English Poet John Donne famously wrote, “No man is an island.”
As leaders, there are two powerful ways this truth impacts us.
First, continuing our theme from the last two posts, there are five things that we can know are true about every person in the world. We’ve already discussed the truth that everybody wants to be somebody, and that people don’t care how much you know until they know how much you care. Third is this: Everybody needs somebody.
Unfortunately, we live in a society that has grown increasingly isolated. Neighbors do not know neighbors. Members of churches barely know their fellow members. Co-workers have “friendships” that are barely surface deep.
But the basic human need for relationship and for connection remains.
If we, as leaders, will recognize the power we have to be engaged in people’s lives and be a connection point, we can build significant influence. Be genuinely concerned about your people. Talk to them about their families, their wellbeing, their hopes, and their concerns. Be a sounding board and a mentor.
Everybody needs somebody. If you are willing to be that somebody, few venues in your town will be able to hold your funeral because they’ll come from everywhere to grieve your passing.
There is a secondary way that this truth impacts us. If it’s true that everybody needs somebody, and that no man is an island, guess who fits into that “everybody” group? That’s right. You do.
There’s an old saying, “it’s lonely at the top.” Whoever said that was not a leader. They were a mountain climber.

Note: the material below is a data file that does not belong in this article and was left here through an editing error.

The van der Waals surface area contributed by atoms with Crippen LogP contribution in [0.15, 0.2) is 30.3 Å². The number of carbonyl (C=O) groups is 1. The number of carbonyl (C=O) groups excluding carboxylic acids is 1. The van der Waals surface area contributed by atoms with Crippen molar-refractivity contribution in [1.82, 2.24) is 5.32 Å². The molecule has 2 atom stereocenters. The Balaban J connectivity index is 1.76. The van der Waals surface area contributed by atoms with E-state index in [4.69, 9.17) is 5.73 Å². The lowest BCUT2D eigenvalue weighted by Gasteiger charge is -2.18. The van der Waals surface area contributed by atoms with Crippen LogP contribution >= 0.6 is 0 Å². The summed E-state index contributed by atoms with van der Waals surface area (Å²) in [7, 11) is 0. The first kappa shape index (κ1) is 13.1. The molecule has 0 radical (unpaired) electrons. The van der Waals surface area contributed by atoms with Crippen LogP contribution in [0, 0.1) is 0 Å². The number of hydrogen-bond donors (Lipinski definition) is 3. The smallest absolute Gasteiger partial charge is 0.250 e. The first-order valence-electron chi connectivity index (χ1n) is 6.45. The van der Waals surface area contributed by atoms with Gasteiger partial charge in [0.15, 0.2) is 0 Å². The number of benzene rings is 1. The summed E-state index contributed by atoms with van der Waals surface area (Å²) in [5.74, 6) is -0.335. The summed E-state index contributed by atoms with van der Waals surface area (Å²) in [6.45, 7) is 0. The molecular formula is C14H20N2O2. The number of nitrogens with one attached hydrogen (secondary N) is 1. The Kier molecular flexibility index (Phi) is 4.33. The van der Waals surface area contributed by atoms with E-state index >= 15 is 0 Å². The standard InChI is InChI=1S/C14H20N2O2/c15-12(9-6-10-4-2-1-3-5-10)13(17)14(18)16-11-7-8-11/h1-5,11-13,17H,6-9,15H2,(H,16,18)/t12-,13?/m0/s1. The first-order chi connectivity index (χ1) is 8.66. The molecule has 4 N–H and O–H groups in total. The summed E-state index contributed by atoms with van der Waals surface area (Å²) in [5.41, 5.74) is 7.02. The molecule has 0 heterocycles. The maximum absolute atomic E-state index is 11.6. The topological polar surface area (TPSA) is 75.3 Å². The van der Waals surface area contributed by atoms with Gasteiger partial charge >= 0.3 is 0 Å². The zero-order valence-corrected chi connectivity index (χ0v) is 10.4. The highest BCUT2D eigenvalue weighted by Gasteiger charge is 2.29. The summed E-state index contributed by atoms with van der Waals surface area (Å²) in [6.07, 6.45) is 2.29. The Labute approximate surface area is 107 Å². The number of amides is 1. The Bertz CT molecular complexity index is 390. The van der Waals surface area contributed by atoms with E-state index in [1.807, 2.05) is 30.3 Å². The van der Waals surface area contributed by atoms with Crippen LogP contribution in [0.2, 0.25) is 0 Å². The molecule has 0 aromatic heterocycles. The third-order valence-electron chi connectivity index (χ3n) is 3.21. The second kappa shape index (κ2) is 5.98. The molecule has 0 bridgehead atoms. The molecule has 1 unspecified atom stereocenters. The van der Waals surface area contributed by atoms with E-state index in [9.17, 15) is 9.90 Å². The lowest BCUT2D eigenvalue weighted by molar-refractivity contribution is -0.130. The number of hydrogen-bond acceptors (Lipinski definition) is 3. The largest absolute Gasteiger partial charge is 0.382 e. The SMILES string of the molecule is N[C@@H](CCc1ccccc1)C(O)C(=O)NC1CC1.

Leadership is not about sitting on high and speaking down to the “minions” from the mountain top. Leadership is about journeying with your people and bringing them to the mountaintop. And any leader that thinks they can get to the top alone is fooling himself.
We NEED people in our life, and in our inner circle. One of the most significant things that I ever heard said was by my mentor, John Maxwell. Dr. Maxwell said that the most important decision he ever made in business was to give significant focus to the development of his inner circle. He said that he had made a huge mistake until he reached his forties of not doing that, and when he made the change, his business and his career took off like never before. Wow! John C. Maxwell, number one best-selling leadership guru of all time not only needed others, but said that focusing on having an inner circle was the biggest thing he ever did in business? That’s huge.
Ecclesiastes 4:9-12 says, “Two are better than one, because they have a good reward for their toil. For if they fall, one will lift up his fellow. But woe to him who is alone when he falls and has not another to lift him up! Again, if two lie together, they keep warm, but how can one keep warm alone? And though a man might prevail against one who is alone, two will withstand him—a threefold cord is not quickly broken.”
I recommend that everyone I mentor have at least three relationships in their life. First, you need someone who is your covering. You need a coach and a mentor. You need someone who can say the hard things to you, kick you in the butt from time to time, but also pick you up, dust you off, and get you headed in the right direction as well. Second, you need a peer who you can trust and confide in. You need a friend on the path with you. There was a reason the disciples were sent out two by two. Last, you need someone that you are mentoring and coaching. You’ll learn more by coaching than you ever will by being coached.
Make a point in the next several months to initiate any of those three that you are lacking. Then stay the course.
Everybody needs somebody. This can be a catalyst for your leadership.
- Be that somebody. Your influence will grow.
Have that somebody. No one can do this alone. That includes you.